Why Cleaning Plant Leaves with Olive Oil is Harmful (with alternatives)
Are you aware you may be unintentionally harming your plants? Cleaning indoor plant leaves with olive oil may make your houseplant’s leaves look shiny and new for a brief period – but at what cost?
Using olive oil to clean your plant’s leaves is not a good idea. It can cause irreversible damaging effects on your houseplant’s health. Olive oil will block the pores on a plants’ leaf, and it can cook the leaf by intensifying the heat from the sun. Lastly, one of the biggest problems with olive oil is, unlike other cleaning agents, olive oil will remain on your leaf attracting dust and insects. Which actually makes the appearance of your houseplants worse, not better.
We get it – you’ve put so much love and devotion into your indoor plant garden; obviously you want them to look their best. So what options do you have to make your plants’ leaves shine? Don’t worry, we’ve got a few alternate options for you that we will cover later on in this article.
But before we move on, let’s explore the reasons why cleaning plant leaves with olive oil can harm your indoor plants.
STOP Cleaning Plant Leaves with Olive Oil – Here’s Why!
It is easy to see why some indoor plant parents have impulsively used olive oil to clean their plants’ leaves. It quickly converts dull-looking foliage into a sparkling leaf with a shine that you could do your morning make-up in. However, unfortunately that is probably the extent of the benefits.
Olive Oil Blocks Leaf Pores
Let’s begin with the most damaging impact olive oil can have on your plants’ leaves – blocked pores.
Like our skin, a plant has pores along the entire surface of their leaves. These pores play an important function in a plant’s ability to release oxygen and carbon dioxide, as well as absorb essential nutrients.
When olive oil is applied to the surface of a plant’s leaf, it produces an impenetrable layer. This limits any release or absorption via the cells and prevents a plant’s ability to complete critical functions, like photosynthesis, transpiration and respiration.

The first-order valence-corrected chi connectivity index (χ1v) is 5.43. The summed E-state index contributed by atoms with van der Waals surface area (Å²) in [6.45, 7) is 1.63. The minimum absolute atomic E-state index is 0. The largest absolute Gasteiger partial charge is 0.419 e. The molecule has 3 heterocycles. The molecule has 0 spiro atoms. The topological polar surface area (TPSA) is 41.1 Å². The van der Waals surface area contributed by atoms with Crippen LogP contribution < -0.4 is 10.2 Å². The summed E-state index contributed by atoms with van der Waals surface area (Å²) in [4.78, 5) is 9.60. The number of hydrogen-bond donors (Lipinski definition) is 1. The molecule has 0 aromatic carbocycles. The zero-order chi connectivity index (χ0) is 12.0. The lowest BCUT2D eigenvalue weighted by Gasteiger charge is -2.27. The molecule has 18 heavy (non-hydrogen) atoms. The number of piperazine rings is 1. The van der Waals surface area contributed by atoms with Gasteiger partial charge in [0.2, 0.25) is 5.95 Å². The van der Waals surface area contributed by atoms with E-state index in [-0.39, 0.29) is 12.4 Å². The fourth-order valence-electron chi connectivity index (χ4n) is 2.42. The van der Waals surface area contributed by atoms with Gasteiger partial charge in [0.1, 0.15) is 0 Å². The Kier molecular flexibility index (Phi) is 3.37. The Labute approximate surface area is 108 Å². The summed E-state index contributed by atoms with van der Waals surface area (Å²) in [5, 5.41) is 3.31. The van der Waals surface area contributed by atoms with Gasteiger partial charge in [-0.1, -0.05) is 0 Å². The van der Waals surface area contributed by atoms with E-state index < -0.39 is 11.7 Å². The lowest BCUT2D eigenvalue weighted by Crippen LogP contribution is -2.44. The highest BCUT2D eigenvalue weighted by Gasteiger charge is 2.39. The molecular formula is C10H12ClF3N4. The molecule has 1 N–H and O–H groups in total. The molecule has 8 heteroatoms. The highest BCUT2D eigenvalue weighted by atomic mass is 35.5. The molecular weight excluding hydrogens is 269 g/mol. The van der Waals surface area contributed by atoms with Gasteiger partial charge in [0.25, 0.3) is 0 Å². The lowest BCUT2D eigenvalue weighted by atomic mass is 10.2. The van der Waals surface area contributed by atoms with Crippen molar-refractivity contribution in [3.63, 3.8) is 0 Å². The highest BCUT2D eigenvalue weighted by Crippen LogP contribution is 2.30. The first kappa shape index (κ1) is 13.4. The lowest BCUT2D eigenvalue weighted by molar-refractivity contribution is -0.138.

If a plant cannot complete these functions, it inhibits its ability to produce energy and grow. If oil is continually applied to the leaves, the plant will be stunted and become very weak.
Olive Oil Cooks Your Plant’s Leaves
A common oil to cook food with is olive oil (extra virgin to be precise). The reason we like to use olive oil in our cooking is because it holds up well under heat, efficiently transferring the heat from the hot pan to the food. It also adds flavor to our dishes – but we digress.
Unfortunately, these excellent cooking properties also apply when you end up cleaning plant leaves with olive oil. However, in this case the sun replaces the flame as a heat source, and instead of cooking food, you end up cooking your plants’ leaves. Essentially, the olive oil has acted like an accelerant, and intensified the sun’s heat.
When this accidental cooking occurs, your plant leaves will look like they are burnt with brown crispy patches, and the leaf edges begin to curl inwards.
Olive Oil Leads to Malnutrition
As we have established, applying olive oil to leaves creates a barrier along the surface.
Once this barrier is in place, the plant no longer has access to its food supply. If the barrier remains in place for a prolonged period of time, the plant essentially begins to starve due to malnutrition. This can lead to wrinkled leaves that droop and look sickly.
Stale Olive Oil Becomes Sticky
We cannot deny when you first apply olive oil to your leaves, they look brilliantly shiny and glossy. It’s a dream – albeit a short-lived dream.
But unlike other cleaning agents, the olive oil doesn’t evaporate or get absorbed by your plant, and remains on the leaves. The old olive oil eventually forms a sticky layer on the surface of your leaves.
As your plant’s leaves come into contact with dust and insects, rather than falling away naturally, they stick to the olive oil. As the days go by, your leaves build quite a collection, making them appear dirtier than ever.
Stale Olive Oil Becomes Sticky (the sequel)
But this isn’t the worst of it. When you try to wipe the dust, old olive oil, and dead insect mixture off your plant, it becomes a sticky mess.
Unfortunately, your only option is to use some hard elbow grease to get the substance off, making it highly likely that you damage the leaf in the process.
To make things worse, even if you do manage to relieve your leaves from the dead insects and dust without any damage, it is likely there are remnants of oil still on the leaf waiting to collect more dust and insects.
The key message here is DO NOT CLEAN PLANT LEAVES WITH OLIVE OIL!
Olive Oil Alternatives to Cleaning Houseplant Leaves – How to Clean Plant Leaves Naturally
Hopefully by now you’ve received the message loud and clear that using olive oil to clean indoor plant leaves is a no-no.
So what options do you have for cleaning the leaves of your indoor plants?
Distilled or Rain Water
Our preferred choice for cleaning our indoor plant leaves is distilled water or rain water.